Is HVAC the key to energy efficient laboratory design?

Is HVAC the key to energy efficient laboratory design?

As some of the most sophisticated man made environments on the planet, laboratories are essential in a range of industries, from pharmaceuticals to food and medicine to robotics. However, as the complexity of these facilities grows, so does their energy usage. Here, John Rush, our HVAC and mechanical services SME (Subject Matter Expert), explains how to make laboratories more energy efficient. 

​Laboratories are energy intensive environments, consuming between four to six times more energy per square foot than standard office or commercial buildings. This is mainly due to the energy intensive heating, ventilation and air conditioning (HVAC) systems necessary to ensure correct airflow and temperature. As a result, any energy saving in HVAC can result in significant improvements in overall energy efficiency and impressive carbon emissions reduction. In fact, because the overall energy spend is so large when compared to other kinds of commercial building, even the smallest percentage saving could be valuable.

In our experience, good laboratory design can reduce energy consumption by an impressive 30 to 50 per cent. One of the key reasons for this is that more than 60 per cent of a laboratory’s energy consumption can be attributed to the HVAC system. Given that, according to a recent S-Lab audit and report1, the UKs major university laboratories consume over 730 Kwh/m2/year, the overall cost and carbon saving can be impressive.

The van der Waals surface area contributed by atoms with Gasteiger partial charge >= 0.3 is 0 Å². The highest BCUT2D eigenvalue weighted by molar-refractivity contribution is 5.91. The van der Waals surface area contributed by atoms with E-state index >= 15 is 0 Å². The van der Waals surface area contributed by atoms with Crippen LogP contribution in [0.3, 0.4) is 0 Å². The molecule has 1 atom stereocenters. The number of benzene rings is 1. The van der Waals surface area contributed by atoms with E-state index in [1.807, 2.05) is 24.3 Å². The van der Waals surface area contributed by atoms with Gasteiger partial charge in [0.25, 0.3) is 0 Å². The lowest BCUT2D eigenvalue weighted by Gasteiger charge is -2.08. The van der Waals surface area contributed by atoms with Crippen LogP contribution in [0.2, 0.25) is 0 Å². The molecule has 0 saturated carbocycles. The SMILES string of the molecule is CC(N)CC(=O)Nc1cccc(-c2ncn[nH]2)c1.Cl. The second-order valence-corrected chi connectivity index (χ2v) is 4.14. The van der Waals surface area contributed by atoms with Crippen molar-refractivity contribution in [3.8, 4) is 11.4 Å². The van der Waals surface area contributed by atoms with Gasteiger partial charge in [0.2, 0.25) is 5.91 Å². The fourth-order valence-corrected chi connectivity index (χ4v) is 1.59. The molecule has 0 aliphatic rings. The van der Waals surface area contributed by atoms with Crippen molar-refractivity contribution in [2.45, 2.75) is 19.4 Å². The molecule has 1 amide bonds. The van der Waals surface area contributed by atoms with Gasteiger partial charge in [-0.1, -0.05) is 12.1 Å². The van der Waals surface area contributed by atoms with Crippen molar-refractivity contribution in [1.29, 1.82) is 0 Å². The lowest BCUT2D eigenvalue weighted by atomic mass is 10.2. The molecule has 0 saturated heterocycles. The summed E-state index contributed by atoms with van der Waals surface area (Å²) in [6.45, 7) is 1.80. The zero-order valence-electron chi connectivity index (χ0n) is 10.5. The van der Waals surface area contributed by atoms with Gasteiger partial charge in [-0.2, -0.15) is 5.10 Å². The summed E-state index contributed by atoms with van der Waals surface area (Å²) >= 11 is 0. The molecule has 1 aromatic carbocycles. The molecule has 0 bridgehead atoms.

Laboratory HVAC systems would normally use 100 per cent fresh air to replace air extracted by fume cupboard and other extract systems, might requires between 8 and 30 Air Changes per Hour (ACH), or even higher for high density fume cupboard layouts.  By comparison, a typical commercial building can get away with as few as four ACH and uses substantially less energy as a result. It follows, therefore, that safely and compliantly reducing the amount of air changes per hour in a laboratory, without impinging on performance, can significantly contribute to that 30 to 50 per cent energy reduction.

So how do you make some of the most energy intensive facilities in the world more efficient?

Control contaminant sources

Designing a lab is a top down process that works hand in hand with good day to day practice to lessen contamination risks. A good design team can reduce the number of ACH if the contaminant sources can be successfully limited, which in turn reduces the amount of energy used by the HVAC system.